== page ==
Through constant commitment and dedication, UC Riverside is consistently raising the bar with their research and technological advancements. One recent advancement, in regards to autism research, is a model of Seizing Our Destiny’s catalyst for innovation pillar. Creativity and innovation permeate all that we do, which makes our community a trendsetter for the region, California, and the world to follow.
A UC Riverside-led team of researchers says it has found conclusive evidence that a naturally produced enzyme in the body is responsible for autism and other neurological disorders in people with Fragile X syndrome.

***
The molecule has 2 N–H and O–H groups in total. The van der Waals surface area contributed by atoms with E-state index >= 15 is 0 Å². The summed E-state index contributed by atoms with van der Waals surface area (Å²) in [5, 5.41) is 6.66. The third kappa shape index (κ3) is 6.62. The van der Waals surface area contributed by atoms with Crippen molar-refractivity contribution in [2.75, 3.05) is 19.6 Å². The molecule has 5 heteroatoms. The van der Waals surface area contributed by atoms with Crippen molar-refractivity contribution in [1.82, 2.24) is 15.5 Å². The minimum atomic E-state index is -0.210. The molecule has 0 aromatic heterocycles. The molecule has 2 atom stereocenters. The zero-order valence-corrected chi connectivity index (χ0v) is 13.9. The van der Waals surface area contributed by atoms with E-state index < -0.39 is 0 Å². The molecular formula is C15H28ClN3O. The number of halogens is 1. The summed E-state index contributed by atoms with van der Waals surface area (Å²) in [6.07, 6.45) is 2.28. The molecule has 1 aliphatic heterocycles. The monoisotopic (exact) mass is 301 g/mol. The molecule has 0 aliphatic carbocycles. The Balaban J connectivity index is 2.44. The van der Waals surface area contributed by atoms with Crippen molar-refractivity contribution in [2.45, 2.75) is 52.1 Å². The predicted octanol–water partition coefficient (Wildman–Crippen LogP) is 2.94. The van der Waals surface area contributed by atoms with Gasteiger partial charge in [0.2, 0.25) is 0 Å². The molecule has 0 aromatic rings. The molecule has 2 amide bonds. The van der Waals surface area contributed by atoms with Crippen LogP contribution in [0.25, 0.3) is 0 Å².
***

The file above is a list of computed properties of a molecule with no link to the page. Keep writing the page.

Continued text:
Fragile X is a mutation of the X chromosome associated with obsessive-compulsive and repetitive behaviors as well as learning deficits. People affected by Fragile X have been shown to have structural differences in brain cells, such as underdeveloped neural receptors.
In 2007, Iryna Ethell, a UCR biochemist, found that overactivity of an enzyme called MMP-9 was connected with Fragile X. Her team recently identified MMP-9 as a major culprit in symptoms associated with Fragile X in mice.
By eliminating a gene that activates MMP-9, the researchers found that even with the presence of Fragile X syndrome, the mice showed no symptoms of autistic behavior. They measured sociability, anxiety and other behaviors, as well as examining individual brain cells.
Often, such discoveries are the first step in a long process. Just understanding a mechanism for a particular disease or disorder doesn’t necessarily mean a treatment is imminent. Effective therapies or drugs can be many years away.
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